Two Christmas stories ring out for our attention this Christmas season:
#1: We read that Joseph and his pregnant wife were forced from the security of their home in Nazareth because a selfish leader insisted that people travel to their ancestral home town for a census. Mary’s pregnancy exacerbated this disruption in their lives. And when they arrived after their challenging journey, they were turned away until someone (Who? Why? How?) found a spot fit for animals that they could share.
#2: According to Scripture, after Jesus was born, they had to travel again, this time as refugees fleeing for their lives. They endured the trip to Egypt, possibly not knowing the language, hoping to find fellow Israelites and raise their child in safety even though they were part of an unwanted minority.
Allowing for Bethlehem’s being overcrowded, Egypt’s not wanting foreigners, resources being scarce, and “the other” being judged a threat, one hopes that the travelers found some welcoming strangers along the way.
Since these stories wound up in Scripture (see note at the end), one assumes Mary and Joseph shared them with their son as he grew up. Perhaps they caused Jesus to be more alert to the messages in the Hebrew texts calling for aliens to be welcomed. Perhaps it was these memories that resulted in the famous passage in Matthew:
For I was hungry and you fed me … homeless and you gave me a room ….
This message is not political, nor is it exclusively Christian. Jesus did not belong to a political party nor sign on to “liberal” causes. Forget politics here. Jesus is telling us that caring for refugees is an essential duty, period. This message is in all religions, but practiced by some better than by others. “Nones” also care about other humans. Those who believe that “Nothing is itself without everything else,” as Thomas Berry said, know that we are intrinsically bound to each and every refugee.
First, remember that the numbers consist of real people with real names, loving families, and at least half are children. The total is over 65 million — so difficult to imagine! Comparisons might help: Lebanon has c. 6 million people; NYC has c. 8 1/2 million; the state of California has c. 40 million; Italy has c. 59 million.
What countries accept refugees?
Numbers vary each year, but the top host countries by number of refugees taken are Turkey and Pakistan. The top countries by percentage of their population in 2015 were Lebanon, with c. 210 refugees for every 1000 Lebanese inhabitants and Jordan with 90 refugees for every 1000 Jordanian inhabitants. (The US accepted 0.84 per thousand citizens! Our population is c. 326 million. How many would we take if we were as welcoming as Lebanon?)
Why do people leave their homes?
People flee due to war; famine; religious, sexual, and/or racial persecution; climate-related floods, droughts fires; physical threats from gangs and oppressive governments; stagnant economies. They have no choice but to risk leaving.
What risks must be considered before leaving everything behind?
Before leaving homes, families, work, possessions, language, dreams, religious communities, beloved land — refugees know their travels will be not just difficult but dangerous. Many die. (According to the International Organization for Migration, 22,500 migrants have died or disappeared since 2014.) Women are often raped. People can be sold into slavery and trafficked. Smugglers can take their money and leave them stranded or dead. At best they might face years in refugee camps. Food and shelter can be minimal. Those with “pre-existing conditions” face special hardships and lack of medication. Children lose their childhoods plus adequate nutrition and schooling during their best learning years.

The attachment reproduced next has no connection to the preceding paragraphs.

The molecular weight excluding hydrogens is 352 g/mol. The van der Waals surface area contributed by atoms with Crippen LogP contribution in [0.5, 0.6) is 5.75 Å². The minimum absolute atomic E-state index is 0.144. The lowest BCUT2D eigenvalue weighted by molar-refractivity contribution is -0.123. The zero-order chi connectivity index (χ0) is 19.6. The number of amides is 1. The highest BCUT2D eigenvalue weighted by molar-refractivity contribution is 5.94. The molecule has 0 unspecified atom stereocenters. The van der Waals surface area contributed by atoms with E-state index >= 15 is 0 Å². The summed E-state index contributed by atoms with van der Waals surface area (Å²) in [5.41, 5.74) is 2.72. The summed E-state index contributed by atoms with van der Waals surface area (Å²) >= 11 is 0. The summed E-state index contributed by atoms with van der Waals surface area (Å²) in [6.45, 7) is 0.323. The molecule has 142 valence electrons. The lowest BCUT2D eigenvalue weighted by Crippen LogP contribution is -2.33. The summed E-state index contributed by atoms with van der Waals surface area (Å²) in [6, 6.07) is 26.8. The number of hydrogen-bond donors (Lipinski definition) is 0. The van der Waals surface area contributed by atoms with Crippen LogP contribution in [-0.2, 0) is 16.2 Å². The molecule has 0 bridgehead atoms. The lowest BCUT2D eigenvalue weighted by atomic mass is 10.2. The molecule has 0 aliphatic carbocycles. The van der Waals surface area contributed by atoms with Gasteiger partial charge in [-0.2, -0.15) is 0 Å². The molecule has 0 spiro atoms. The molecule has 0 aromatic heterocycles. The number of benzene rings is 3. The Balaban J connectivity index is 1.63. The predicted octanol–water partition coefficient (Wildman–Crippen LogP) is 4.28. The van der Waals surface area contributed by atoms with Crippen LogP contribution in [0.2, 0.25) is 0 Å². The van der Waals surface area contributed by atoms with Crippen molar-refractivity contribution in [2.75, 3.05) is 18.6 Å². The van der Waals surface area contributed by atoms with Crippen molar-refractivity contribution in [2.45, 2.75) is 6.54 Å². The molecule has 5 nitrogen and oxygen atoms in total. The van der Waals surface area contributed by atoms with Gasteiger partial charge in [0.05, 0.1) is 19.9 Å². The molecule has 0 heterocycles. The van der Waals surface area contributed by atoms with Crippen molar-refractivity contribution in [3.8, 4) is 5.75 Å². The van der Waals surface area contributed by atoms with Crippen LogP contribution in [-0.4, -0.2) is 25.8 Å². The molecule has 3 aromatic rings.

If today you hear a “still, small voice” within, harden not your hearts. Here are some possible actions:
• Ask your members of Congress to accept and support migrant families here in the United States and around the world.
• Support the organizations that help refugees. Three of many:
– UN Refugee Agency (UNHCR)
– Catholics Confront Global Poverty (an initiative of the United States Conference of Catholic Bishops and Catholic Relief Services)
– Catholic Refugee Services
• Ask your mayor/ city leader to establish a policy of welcoming those who contribute to the well-being of the city. (For Chicago’s “Welcoming City Ordinance,” see https://www.cityofchicago.org/city/en/depts/mayor/press_room/press…)
• Pope Francis asked that every Catholic parish be responsible for one refugee family. I am proud to say that my parish — St. Gertrude, Chicago — adopted two Rohingya families that waited eight years in a camp before being accepted in the US. We are eager to adopt more families, but since refugees are officially not welcome in the U.S., our right to practice our faith is denied!
• In January, be attentive to these opportunities to remember migrants and refugees — as well as those trafficked while attempting to migrate:
January: National Slavery and Trafficking Prevention Month. Also Poverty Awareness.
Jan. 1: World Peace Day. Pope Francis chose “Migrants and Refugees” as the theme.
Jan. 7 – 13: National Migration Week
Jan. 11: National Human Trafficking Awareness Day
Jan. 17: World Day of Migrants and Refugees
The plight of refugees is not limited to one month, but we can make a difference for them by acting during January.
Note: In the interest of updated theology, I add this excerpt from an article by John J. Collins, professor of Old Testament Criticism and Interpretation at Yale Divinity School: “You have a text in the Book of Hosea that says, ‘Out of Egypt, I have called my son.’ In the Book of Hosea, the son is Israel. It means, ‘I brought Israel out of Egypt.’ If you now look at it, and you say, ‘But God’s son is the Messiah, and the Messiah is Jesus,’ well, Jesus must have been in Egypt, and we didn’t know about it. You get the story of the flight into Egypt, which gets into only one out of four gospels.”